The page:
winner = max(hands)
        for i, hand in enumerate(hands):
            if hand == winner: wins[i] += 1

    return [win / n for win in wins]
w1, w2 = getWinningProbabilities([
    [(Rank.ACE, Suit.HEART), (Rank.KING, Suit.HEART)],
    [(Rank.KING, Suit.SPADE), (Rank.KING, Suit.DIAMOND)]

Poker Game

A poker table can be established by providing its configuration. A poker table object responds to given input with appropriate output, which can be customized by overriding the two functions producing it.

from pokerlib import Player, PlayerGroup, Table

# just print the output
class MyTable(Table):
    def publicOut(self, out_id, **kwargs):
        print(out_id, kwargs)
    def privateOut(self, player_id, out_id, **kwargs):
        print(out_id, kwargs)

table = MyTable(
    table_id = 0
    seats = 2
    players = PlayerGroup([])
    buyin = 100
    small_blind = 5
    big_blind = 10

Players could be passed inside MyTable constructor, but as they usually join the table after its definition, we will do that below.

player1 = Player(
    table_id =,
    _id = 1,
    name = 'alice',
    money = table.buyin
player2 = Player(
    table_id =,
    _id = 2,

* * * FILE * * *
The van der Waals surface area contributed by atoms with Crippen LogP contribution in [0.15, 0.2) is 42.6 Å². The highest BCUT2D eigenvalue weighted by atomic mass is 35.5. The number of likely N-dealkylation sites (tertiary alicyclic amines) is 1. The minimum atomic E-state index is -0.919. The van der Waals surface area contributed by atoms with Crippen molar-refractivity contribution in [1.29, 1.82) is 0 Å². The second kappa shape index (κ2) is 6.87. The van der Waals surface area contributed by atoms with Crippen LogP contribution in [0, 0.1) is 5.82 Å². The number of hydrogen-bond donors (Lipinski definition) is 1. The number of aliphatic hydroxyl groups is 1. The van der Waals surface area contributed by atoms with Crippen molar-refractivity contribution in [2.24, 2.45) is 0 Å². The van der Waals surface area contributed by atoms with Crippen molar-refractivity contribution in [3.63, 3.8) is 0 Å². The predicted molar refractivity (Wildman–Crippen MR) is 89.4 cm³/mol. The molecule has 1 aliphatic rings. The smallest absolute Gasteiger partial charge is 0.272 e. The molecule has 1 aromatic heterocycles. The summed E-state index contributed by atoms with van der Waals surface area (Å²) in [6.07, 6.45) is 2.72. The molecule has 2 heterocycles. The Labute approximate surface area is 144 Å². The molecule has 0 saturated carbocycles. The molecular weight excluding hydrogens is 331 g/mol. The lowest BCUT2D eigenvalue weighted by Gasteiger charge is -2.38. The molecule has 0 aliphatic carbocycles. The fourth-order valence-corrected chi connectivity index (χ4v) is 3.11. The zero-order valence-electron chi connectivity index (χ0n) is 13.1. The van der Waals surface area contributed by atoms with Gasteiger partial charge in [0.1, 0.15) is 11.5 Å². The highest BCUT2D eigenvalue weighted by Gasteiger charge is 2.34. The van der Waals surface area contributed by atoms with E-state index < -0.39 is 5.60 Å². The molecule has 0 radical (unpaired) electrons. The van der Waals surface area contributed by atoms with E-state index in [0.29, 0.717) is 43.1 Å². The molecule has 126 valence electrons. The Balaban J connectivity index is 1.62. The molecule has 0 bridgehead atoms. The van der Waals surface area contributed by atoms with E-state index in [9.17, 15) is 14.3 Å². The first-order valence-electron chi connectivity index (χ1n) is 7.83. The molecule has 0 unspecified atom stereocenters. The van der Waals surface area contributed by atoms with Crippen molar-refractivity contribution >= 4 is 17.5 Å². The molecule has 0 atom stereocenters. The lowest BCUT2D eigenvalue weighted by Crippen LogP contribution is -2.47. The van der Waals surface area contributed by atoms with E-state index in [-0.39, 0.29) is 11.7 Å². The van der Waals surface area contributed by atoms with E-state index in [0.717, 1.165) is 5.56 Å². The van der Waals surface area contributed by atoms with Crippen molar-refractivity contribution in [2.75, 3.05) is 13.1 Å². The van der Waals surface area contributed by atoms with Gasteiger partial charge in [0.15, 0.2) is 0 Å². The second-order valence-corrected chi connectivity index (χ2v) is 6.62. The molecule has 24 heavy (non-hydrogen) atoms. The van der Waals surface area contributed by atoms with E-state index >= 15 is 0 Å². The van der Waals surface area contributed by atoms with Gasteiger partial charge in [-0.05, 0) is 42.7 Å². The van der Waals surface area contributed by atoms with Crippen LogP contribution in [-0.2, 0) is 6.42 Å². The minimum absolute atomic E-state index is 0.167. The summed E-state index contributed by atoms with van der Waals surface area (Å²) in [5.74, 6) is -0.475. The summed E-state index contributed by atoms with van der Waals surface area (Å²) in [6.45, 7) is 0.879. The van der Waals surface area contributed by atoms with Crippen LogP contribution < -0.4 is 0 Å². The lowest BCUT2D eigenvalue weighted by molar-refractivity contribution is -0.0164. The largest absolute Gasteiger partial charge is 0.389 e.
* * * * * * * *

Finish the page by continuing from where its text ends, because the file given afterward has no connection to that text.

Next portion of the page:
name = 'bob',
    money = table.buyin
table += [player1, player2]

Communication with the table object is established through specified enums, which can be modified by overriding table's publicIn method. Using enums, we can implement a poker game as shown below.

from pokerlib.enums import RoundPublicInId, TablePublicInId

table.publicIn(, TablePublicInId.STARTROUND)
table.publicIn(, RoundPublicInId.CALL)
table.publicIn(, RoundPublicInId.CHECK)
table.publicIn(, RoundPublicInId.CHECK)
table.publicIn(, RoundPublicInId.RAISE, raise_by=50)
table.publicIn(, RoundPublicInId.CALL)
table.publicIn(, RoundPublicInId.CHECK)
table.publicIn(, RoundPublicInId.CHECK)
table.publicIn(, RoundPublicInId.ALLIN)
table.publicIn(, RoundPublicInId.CALL)

Wrong inputs are mostly ignored, though they can produce a response, when that seems useful. As noted before, when providing input, the table object responds with output ids (e.g. PLAYERACTIONREQUIRED) along with additional data that depends on the output id. For all possible outputs, check RoundPublicInId and TablePublicInId enums.

A new round has to be initiated by one of the players every time the previous one ends (or at the beginning). A simple command line game, where you respond by enum names, can be implemented as below (for working version check tests/

# define a table with fixed players as before
table = ...
while table:
    while table and not table.round:

    player = table.round.current_player
    inp = input(f"require input from {}: ")

    if inp in RoundPublicInId.__members__:
        action, raise_by = RoundPublicInId.__members__[inp], 0
    elif inp.startswith(
        raise_by = int(inp.split()[1])
        action, raise_by = RoundPublicInId.RAISE, raise_by

    table.publicIn(, action, raise_by=raise_by)


Basic tests for this library are included. You can test handparser by running

python tests/

and the poker game by calling

python tests/ <player_number>

which will run a poker game simulation with raw data getting printed to stdout.


GNU General Public License v3.0